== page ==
Never too young to learn that racism is wrong

All nurseries, primaries and early-years centres should have staff trained in tackling racism and inequality, specialists believe.

Adi Bloom

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They insist it is vital for children to be taught to combat racism from the age of three if they are to function in a global world.

Charlotte Tagart, of the World Education Development Group (WEDG), believes staff are often wary of tackling racist statements from young children. "How do you present balanced information to children without undermining their parents?" she said. "There are a lot of practitioners who'd like to deal with comments, but they don't have the skills. We need to get the children to put themselves in somebody else's shoes. It's a building block for global citizenship."

Hetan Shah, of the Development Education Association charity, agrees. He would like to see one member of staff at every nursery trained in handling such issues.

"Attitudes do come about when we're very young, before we even consciously know what we're thinking," he said. "So the more work you can do on very young people, the better."

WEDG runs a scheme training early-years staff to challenge racist statements from pupils. When a three-year-old says, "I don't like black people", for example, staff should ask the child to repeat it, to confirm they did not mishear it. They then present pupils with a hypothetical scenario: imagine someone had said these things to a friend. How would they feel?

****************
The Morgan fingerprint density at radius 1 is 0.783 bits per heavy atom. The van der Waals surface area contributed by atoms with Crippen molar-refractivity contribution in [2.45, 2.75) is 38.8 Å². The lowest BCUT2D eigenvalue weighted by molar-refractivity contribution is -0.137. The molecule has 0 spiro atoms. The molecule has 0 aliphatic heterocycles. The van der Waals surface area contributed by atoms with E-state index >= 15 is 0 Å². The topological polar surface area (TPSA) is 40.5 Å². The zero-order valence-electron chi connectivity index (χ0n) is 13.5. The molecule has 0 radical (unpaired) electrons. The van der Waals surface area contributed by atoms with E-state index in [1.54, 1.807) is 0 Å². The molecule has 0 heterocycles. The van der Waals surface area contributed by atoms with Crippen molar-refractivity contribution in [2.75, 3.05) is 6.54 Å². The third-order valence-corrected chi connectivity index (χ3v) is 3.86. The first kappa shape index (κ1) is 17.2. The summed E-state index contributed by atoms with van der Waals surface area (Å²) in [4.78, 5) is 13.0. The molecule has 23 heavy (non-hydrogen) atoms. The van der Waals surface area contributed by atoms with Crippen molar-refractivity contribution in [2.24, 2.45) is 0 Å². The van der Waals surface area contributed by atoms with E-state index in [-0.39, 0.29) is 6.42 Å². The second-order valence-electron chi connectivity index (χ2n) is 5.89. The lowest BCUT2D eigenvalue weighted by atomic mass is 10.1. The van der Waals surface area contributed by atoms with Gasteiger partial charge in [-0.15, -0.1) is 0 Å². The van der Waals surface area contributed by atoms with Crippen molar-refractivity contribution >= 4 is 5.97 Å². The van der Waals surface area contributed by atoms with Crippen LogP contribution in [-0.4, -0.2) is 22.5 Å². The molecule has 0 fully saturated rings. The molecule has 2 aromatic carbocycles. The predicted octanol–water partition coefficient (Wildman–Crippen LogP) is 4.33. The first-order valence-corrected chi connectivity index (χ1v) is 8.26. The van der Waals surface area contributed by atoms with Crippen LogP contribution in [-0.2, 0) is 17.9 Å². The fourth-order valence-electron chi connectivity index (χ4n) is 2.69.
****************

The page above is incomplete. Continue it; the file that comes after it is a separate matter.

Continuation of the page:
"Often, the children who have said negative things are the first to identify that this would make people sad," Ms Tagart said.

"But often, unfortunately, these issues get brushed under the carpet. It takes a lot of time and experience to know how to deal with them."

Staff at Seashells nursery, in the Isle of Sheppey, Kent, have taken the training. Since then, Julie Kairis, the deputy manager, has noticed that pupils are increasingly considerate and tolerant.

She believes all primaries and nurseries should send staff for similar training. "We're not a monocultural society," she said. "Children as young as three need to understand that they need to respect other people's beliefs and values."

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Adi Bloom

Adi Bloom is Tes comment editor

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